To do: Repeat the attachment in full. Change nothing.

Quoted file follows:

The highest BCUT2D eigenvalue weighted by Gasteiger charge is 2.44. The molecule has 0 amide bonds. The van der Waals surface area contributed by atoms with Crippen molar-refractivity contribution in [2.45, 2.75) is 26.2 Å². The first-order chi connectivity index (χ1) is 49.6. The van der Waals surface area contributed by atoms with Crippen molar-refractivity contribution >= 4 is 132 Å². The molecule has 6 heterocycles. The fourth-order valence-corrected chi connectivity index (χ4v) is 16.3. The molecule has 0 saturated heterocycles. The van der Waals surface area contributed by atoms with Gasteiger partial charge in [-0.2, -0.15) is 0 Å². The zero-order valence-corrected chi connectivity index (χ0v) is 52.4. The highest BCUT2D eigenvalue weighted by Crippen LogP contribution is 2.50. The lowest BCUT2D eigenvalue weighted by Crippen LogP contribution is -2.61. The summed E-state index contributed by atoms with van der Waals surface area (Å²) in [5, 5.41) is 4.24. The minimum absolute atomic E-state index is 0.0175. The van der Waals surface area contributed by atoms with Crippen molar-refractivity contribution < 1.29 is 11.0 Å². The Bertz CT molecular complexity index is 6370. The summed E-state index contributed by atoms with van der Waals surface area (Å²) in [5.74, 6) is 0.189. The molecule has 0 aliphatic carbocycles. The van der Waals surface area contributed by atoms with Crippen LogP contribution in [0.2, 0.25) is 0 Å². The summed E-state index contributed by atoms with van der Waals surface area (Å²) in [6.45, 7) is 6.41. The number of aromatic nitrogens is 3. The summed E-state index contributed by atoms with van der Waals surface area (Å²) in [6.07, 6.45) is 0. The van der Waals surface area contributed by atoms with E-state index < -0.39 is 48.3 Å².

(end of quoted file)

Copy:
The highest BCUT2D eigenvalue weighted by Gasteiger charge is 2.44. The molecule has 0 amide bonds. The van der Waals surface area contributed by atoms with Crippen molar-refractivity contribution in [2.45, 2.75) is 26.2 Å². The first-order chi connectivity index (χ1) is 49.6. The van der Waals surface area contributed by atoms with Crippen molar-refractivity contribution >= 4 is 132 Å². The molecule has 6 heterocycles. The fourth-order valence-corrected chi connectivity index (χ4v) is 16.3. The molecule has 0 saturated heterocycles. The van der Waals surface area contributed by atoms with Gasteiger partial charge in [-0.2, -0.15) is 0 Å². The zero-order valence-corrected chi connectivity index (χ0v) is 52.4. The highest BCUT2D eigenvalue weighted by Crippen LogP contribution is 2.50. The lowest BCUT2D eigenvalue weighted by Crippen LogP contribution is -2.61. The summed E-state index contributed by atoms with van der Waals surface area (Å²) in [5, 5.41) is 4.24. The minimum absolute atomic E-state index is 0.0175. The van der Waals surface area contributed by atoms with Crippen molar-refractivity contribution < 1.29 is 11.0 Å². The Bertz CT molecular complexity index is 6370. The summed E-state index contributed by atoms with van der Waals surface area (Å²) in [5.74, 6) is 0.189. The molecule has 0 aliphatic carbocycles. The van der Waals surface area contributed by atoms with Crippen LogP contribution in [0.2, 0.25) is 0 Å². The summed E-state index contributed by atoms with van der Waals surface area (Å²) in [6.45, 7) is 6.41. The number of aromatic nitrogens is 3. The summed E-state index contributed by atoms with van der Waals surface area (Å²) in [6.07, 6.45) is 0. The van der Waals surface area contributed by atoms with E-state index < -0.39 is 48.3 Å².